Memoir written by two Timmins sisters receives literary recognition

·3 min read

Timmins sisters Ghislaine Raymond and Laurette Leblond were honoured and surprised to receive a warm literary welcome for their book, A Living Nightmare: From the memoirs and stories told by Anneliese Pitt, written about their late friend.

Last year, Raymond and Leblond released a book based on the early life memories of Anneliese (Anne) Möwis Pitt.

The book has recently received five-star recognition from Readers’ Favourite, one of the largest book review and award contest sites.

Leblond, who now lives in B.C., said it was an honour because the sisters weren’t sure how the book would be received but the response from the readers has been positive.

The sisters receive messages from people around the world including India, the United States and Australia.

“We were ecstatic. We were really surprised, we didn’t expect that. So was the whole family, Anne’s family,” Raymond added.

A Living Nightmare tells the story of Pitt’s early life growing up in Germany. Born in 1929, she had three sisters and parents. Pitt witnessed how her father was taken by the Nazis to a concentration camp. After Pitt turned 14, her mother and sister abandoned her, so Pitt had to survive on her own.

Pitt had a lifelong dream to have her memories published in a book. It took Raymond and Leblond five years to go through Pitt’s notes and memoirs piled in a shoebox and do research to put together the book.

For Raymond, writing the book was very hard and emotional.

"When we would discuss, it would heal her: all those pent-up feelings would come out and we would cry," Raymond recalled.

Leblond’s daughter Kim also helped with the editing. The book was officially launched in October 2020.

Pitt died earlier that year, in June 2020, but she received the completed copy just days before she died.

“We were determined to have the book done. We knew Anne was ill and we did it,” Leblond said. “We managed to put the book in her hand.”

Raymond and Pitt met in Timmins in the early 2000s and remained friends for about 20 years until Pitt's death.

After Pitt moved to Timmins, she taught Raymond how to make porcelain dolls and quilts. In exchange, Raymond drove Pitt to do errands and grocery shopping.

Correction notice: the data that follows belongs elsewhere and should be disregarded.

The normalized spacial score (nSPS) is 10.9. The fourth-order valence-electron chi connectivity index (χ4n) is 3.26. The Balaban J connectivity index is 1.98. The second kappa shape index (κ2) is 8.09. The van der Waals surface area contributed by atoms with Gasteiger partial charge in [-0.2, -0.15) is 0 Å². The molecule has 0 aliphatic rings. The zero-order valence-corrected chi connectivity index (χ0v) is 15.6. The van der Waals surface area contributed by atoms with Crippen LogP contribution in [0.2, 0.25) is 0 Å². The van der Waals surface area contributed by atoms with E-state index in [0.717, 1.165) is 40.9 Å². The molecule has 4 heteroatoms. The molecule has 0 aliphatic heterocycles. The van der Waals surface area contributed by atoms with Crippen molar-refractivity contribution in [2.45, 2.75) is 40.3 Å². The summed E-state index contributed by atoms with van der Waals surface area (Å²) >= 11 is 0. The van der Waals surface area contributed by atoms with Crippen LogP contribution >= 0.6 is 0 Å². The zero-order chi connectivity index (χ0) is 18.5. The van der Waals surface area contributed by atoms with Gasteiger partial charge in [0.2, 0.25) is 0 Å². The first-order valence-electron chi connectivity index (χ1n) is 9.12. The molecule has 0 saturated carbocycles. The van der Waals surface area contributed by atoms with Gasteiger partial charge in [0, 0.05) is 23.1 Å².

Their friendship grew and later, Raymond introduced Pitt to Leblond.

Raymond and Pitt's friendship was so strong, they couldn’t spend time apart from each other for too long. One time, when Pitt moved to Toronto to be near her second son, she missed Raymond so much, she asked Raymond to come and get her.

“In those three months she was gone, it was very hard,” Raymond recalled.

In March 2020, Pitt was admitted to the Timmins and District Hospital with a bladder infection. She stayed at the hospital for three months where she contracted COVID-19 and died June 12. Raymond had a chance to visit her friend at the hospital and spend the last night with Pitt.

Raymond wished the book ended on a happier note and wanted people to see Pitt “happy.” She wrote a short story based on the rest of Pitt’s life but she isn’t sure if she’s going to publish it.

"She's had struggles all her life. She’s always felt that she was cheated of her youth,” Raymond said about Pitt. “Things happened that were so unfair. It was life.”

Leblond, on the other hand, said she’s happy with the way the book turned out.

“It's getting out there. It's getting out to people. Every step of the way is a plus because it gets the story out there, saying kids are not immune to war. They’re right in there” she said.

"Peace is more important, be good to the children. Most of our children are safe but once they get out there during a war, it's a monster. So hopefully peace remains, especially for our children," Leblond said.

For more information about the A Living Nightmare, visit Facebook.

Dariya Baiguzhiyeva, Local Journalism Initiative Reporter,

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